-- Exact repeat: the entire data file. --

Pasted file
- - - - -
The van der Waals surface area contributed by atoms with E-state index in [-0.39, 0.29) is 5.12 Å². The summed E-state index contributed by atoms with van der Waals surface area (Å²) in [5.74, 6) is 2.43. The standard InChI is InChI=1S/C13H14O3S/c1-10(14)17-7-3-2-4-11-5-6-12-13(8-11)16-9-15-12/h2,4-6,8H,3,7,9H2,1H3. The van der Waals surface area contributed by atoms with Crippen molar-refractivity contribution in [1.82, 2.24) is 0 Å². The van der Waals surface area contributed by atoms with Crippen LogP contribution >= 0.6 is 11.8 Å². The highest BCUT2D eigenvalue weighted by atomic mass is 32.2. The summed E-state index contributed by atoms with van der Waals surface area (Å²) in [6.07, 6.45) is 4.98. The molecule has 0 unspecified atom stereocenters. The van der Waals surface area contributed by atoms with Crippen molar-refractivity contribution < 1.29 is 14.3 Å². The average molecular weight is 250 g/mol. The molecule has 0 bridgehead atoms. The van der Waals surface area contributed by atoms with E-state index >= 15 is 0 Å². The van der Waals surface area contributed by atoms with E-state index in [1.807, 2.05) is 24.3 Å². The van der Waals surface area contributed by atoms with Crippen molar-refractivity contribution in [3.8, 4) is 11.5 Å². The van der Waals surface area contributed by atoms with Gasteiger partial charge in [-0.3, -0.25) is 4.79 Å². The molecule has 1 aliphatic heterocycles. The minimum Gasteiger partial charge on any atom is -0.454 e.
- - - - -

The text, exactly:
The van der Waals surface area contributed by atoms with E-state index in [-0.39, 0.29) is 5.12 Å². The summed E-state index contributed by atoms with van der Waals surface area (Å²) in [5.74, 6) is 2.43. The standard InChI is InChI=1S/C13H14O3S/c1-10(14)17-7-3-2-4-11-5-6-12-13(8-11)16-9-15-12/h2,4-6,8H,3,7,9H2,1H3. The van der Waals surface area contributed by atoms with Crippen molar-refractivity contribution in [1.82, 2.24) is 0 Å². The van der Waals surface area contributed by atoms with Crippen LogP contribution >= 0.6 is 11.8 Å². The highest BCUT2D eigenvalue weighted by atomic mass is 32.2. The summed E-state index contributed by atoms with van der Waals surface area (Å²) in [6.07, 6.45) is 4.98. The molecule has 0 unspecified atom stereocenters. The van der Waals surface area contributed by atoms with Crippen molar-refractivity contribution < 1.29 is 14.3 Å². The average molecular weight is 250 g/mol. The molecule has 0 bridgehead atoms. The van der Waals surface area contributed by atoms with E-state index >= 15 is 0 Å². The van der Waals surface area contributed by atoms with E-state index in [1.807, 2.05) is 24.3 Å². The van der Waals surface area contributed by atoms with Crippen molar-refractivity contribution in [3.8, 4) is 11.5 Å². The van der Waals surface area contributed by atoms with Gasteiger partial charge in [-0.3, -0.25) is 4.79 Å². The molecule has 1 aliphatic heterocycles. The minimum Gasteiger partial charge on any atom is -0.454 e.